Friday, February 10, 2006

Iran plant 'has restarted its nuclear bomb-making equipment'

Con Coughlin, The Telegraph:
Iran's controversial Natanz uranium processing plant has successfully restarted the sophisticated equipment that could enable it to produce material for nuclear warheads, according to reports received by Western intelligence.

In the past few days Iranian nuclear scientists have reportedly restarted four of the centrifuges required to produce weapons-grade uranium, and have begun feeding them with uranium hexafluoride (UF6) gas, a key component in the production of nuclear bombs. READ MORE

This crucial development follows Iran's decision to withdraw its co-operation from the International Atomic Energy Agency (IAEA) in Vienna after the body decided last week to refer Iran to the United Nations Security Council.

Iranian officials have moved quickly to obstruct the work of the UN nuclear inspectors still working in the country's nuclear facilities.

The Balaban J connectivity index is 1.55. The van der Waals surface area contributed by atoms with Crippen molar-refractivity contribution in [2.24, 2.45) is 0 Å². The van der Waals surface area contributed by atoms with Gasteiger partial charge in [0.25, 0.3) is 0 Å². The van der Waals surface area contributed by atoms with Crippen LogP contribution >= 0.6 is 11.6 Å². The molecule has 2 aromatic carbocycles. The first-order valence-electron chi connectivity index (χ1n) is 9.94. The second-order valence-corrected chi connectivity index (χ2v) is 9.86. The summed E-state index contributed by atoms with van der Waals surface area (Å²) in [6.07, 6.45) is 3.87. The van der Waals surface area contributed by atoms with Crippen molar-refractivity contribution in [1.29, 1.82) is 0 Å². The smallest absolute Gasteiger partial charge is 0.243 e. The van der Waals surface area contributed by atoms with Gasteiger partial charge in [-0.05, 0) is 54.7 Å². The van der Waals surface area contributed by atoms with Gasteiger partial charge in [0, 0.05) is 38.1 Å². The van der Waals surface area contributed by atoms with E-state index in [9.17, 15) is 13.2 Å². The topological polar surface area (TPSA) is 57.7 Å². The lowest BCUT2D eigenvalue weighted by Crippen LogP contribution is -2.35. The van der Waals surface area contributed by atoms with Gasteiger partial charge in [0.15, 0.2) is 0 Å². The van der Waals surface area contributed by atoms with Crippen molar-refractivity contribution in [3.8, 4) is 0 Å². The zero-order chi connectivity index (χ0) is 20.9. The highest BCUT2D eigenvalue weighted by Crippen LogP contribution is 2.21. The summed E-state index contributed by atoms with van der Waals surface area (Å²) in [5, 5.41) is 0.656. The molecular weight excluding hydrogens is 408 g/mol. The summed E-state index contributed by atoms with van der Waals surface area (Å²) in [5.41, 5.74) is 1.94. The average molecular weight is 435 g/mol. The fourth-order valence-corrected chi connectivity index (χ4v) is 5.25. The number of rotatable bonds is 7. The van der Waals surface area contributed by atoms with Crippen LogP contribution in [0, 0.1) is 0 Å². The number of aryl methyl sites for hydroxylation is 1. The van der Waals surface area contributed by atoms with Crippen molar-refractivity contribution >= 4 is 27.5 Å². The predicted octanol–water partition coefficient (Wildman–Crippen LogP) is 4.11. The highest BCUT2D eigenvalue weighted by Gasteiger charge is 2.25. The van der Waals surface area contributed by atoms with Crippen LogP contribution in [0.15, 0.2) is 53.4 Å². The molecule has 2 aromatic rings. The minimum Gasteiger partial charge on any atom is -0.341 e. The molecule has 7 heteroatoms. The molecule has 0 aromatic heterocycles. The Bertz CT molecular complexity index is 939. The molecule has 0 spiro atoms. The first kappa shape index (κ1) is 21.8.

Intelligence officials say restrictions have been imposed on the inspectors' movements between the various facilities at Natanz.

They have been specifically excluded from those areas where the Iranians have announced they would resume uranium enrichment, and have ordered the UN inspectors to report to officials running the plant on a daily basis. Security cameras installed by IAEA officials to monitor key facilities have been disabled.

Having effectively excluded the UN inspection teams from the most sensitive sites, Iranian nuclear scientists have removed the seals from the P-2 centrifuges that Iran acquired from Pakistan through the secret nuclear network operated by Dr A Q Khan, the "father" of Pakistan's nuclear bomb.

They have also begun installing tanks in underground bunkers that are designed for industrial enrichment.

In previous submissions to the UN inspectors, the Iranians insisted they had acquired the P-2 centrifuges merely for research purposes, They have continued to insist that their nuclear programme is solely aimed at developing alternative energy sources.

However, a senior Western intelligence official said: "Iran's recent activity is a clear escalation of its attempts to enrich uranium to weapons grade. With the UN inspectors out of the way they are basically free to do as they please."